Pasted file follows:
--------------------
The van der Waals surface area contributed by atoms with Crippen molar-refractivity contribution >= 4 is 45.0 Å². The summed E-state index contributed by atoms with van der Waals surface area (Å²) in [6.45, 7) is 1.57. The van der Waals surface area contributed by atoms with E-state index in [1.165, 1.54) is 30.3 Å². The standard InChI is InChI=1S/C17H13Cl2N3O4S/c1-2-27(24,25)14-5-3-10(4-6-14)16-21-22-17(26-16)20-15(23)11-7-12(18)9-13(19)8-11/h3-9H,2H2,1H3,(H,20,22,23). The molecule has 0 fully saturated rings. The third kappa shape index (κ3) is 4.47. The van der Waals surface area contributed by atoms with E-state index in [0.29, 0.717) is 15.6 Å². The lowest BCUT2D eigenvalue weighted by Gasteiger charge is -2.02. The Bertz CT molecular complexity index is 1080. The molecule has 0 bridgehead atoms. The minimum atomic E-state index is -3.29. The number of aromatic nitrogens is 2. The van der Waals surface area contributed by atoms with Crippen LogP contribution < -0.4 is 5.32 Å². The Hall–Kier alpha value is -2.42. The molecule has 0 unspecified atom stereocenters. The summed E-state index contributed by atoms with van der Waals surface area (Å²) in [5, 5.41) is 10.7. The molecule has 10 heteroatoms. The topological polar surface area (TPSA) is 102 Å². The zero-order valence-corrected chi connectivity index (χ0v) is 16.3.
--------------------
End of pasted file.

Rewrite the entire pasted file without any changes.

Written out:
The van der Waals surface area contributed by atoms with Crippen molar-refractivity contribution >= 4 is 45.0 Å². The summed E-state index contributed by atoms with van der Waals surface area (Å²) in [6.45, 7) is 1.57. The van der Waals surface area contributed by atoms with E-state index in [1.165, 1.54) is 30.3 Å². The standard InChI is InChI=1S/C17H13Cl2N3O4S/c1-2-27(24,25)14-5-3-10(4-6-14)16-21-22-17(26-16)20-15(23)11-7-12(18)9-13(19)8-11/h3-9H,2H2,1H3,(H,20,22,23). The molecule has 0 fully saturated rings. The third kappa shape index (κ3) is 4.47. The van der Waals surface area contributed by atoms with E-state index in [0.29, 0.717) is 15.6 Å². The lowest BCUT2D eigenvalue weighted by Gasteiger charge is -2.02. The Bertz CT molecular complexity index is 1080. The molecule has 0 bridgehead atoms. The minimum atomic E-state index is -3.29. The number of aromatic nitrogens is 2. The van der Waals surface area contributed by atoms with Crippen LogP contribution < -0.4 is 5.32 Å². The Hall–Kier alpha value is -2.42. The molecule has 0 unspecified atom stereocenters. The summed E-state index contributed by atoms with van der Waals surface area (Å²) in [5, 5.41) is 10.7. The molecule has 10 heteroatoms. The topological polar surface area (TPSA) is 102 Å². The zero-order valence-corrected chi connectivity index (χ0v) is 16.3.